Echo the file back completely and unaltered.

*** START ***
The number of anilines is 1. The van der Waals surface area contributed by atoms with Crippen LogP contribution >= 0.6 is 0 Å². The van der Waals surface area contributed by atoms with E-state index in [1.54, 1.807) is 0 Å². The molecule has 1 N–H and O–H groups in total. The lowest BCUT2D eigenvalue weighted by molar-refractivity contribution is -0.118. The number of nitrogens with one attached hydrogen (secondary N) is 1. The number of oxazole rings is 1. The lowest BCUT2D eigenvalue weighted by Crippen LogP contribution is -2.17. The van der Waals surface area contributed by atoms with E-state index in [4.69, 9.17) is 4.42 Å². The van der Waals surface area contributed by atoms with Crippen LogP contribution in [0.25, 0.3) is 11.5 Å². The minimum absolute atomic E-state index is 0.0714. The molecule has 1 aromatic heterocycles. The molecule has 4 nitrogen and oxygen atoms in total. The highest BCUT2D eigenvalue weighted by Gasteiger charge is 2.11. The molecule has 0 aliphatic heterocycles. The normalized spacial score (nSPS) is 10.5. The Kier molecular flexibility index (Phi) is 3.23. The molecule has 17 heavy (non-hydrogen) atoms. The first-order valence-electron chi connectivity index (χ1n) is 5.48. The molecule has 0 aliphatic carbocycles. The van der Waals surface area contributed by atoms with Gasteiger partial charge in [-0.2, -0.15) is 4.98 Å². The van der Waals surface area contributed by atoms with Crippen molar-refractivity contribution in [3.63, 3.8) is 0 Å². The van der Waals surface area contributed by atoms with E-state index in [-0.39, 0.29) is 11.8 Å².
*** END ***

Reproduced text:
The number of anilines is 1. The van der Waals surface area contributed by atoms with Crippen LogP contribution >= 0.6 is 0 Å². The van der Waals surface area contributed by atoms with E-state index in [1.54, 1.807) is 0 Å². The molecule has 1 N–H and O–H groups in total. The lowest BCUT2D eigenvalue weighted by molar-refractivity contribution is -0.118. The number of nitrogens with one attached hydrogen (secondary N) is 1. The number of oxazole rings is 1. The lowest BCUT2D eigenvalue weighted by Crippen LogP contribution is -2.17. The van der Waals surface area contributed by atoms with E-state index in [4.69, 9.17) is 4.42 Å². The van der Waals surface area contributed by atoms with Crippen LogP contribution in [0.25, 0.3) is 11.5 Å². The minimum absolute atomic E-state index is 0.0714. The molecule has 1 aromatic heterocycles. The molecule has 4 nitrogen and oxygen atoms in total. The highest BCUT2D eigenvalue weighted by Gasteiger charge is 2.11. The molecule has 0 aliphatic heterocycles. The normalized spacial score (nSPS) is 10.5. The Kier molecular flexibility index (Phi) is 3.23. The molecule has 17 heavy (non-hydrogen) atoms. The first-order valence-electron chi connectivity index (χ1n) is 5.48. The molecule has 0 aliphatic carbocycles. The van der Waals surface area contributed by atoms with Gasteiger partial charge in [-0.2, -0.15) is 4.98 Å². The van der Waals surface area contributed by atoms with Crippen molar-refractivity contribution in [3.63, 3.8) is 0 Å². The van der Waals surface area contributed by atoms with E-state index in [-0.39, 0.29) is 11.8 Å².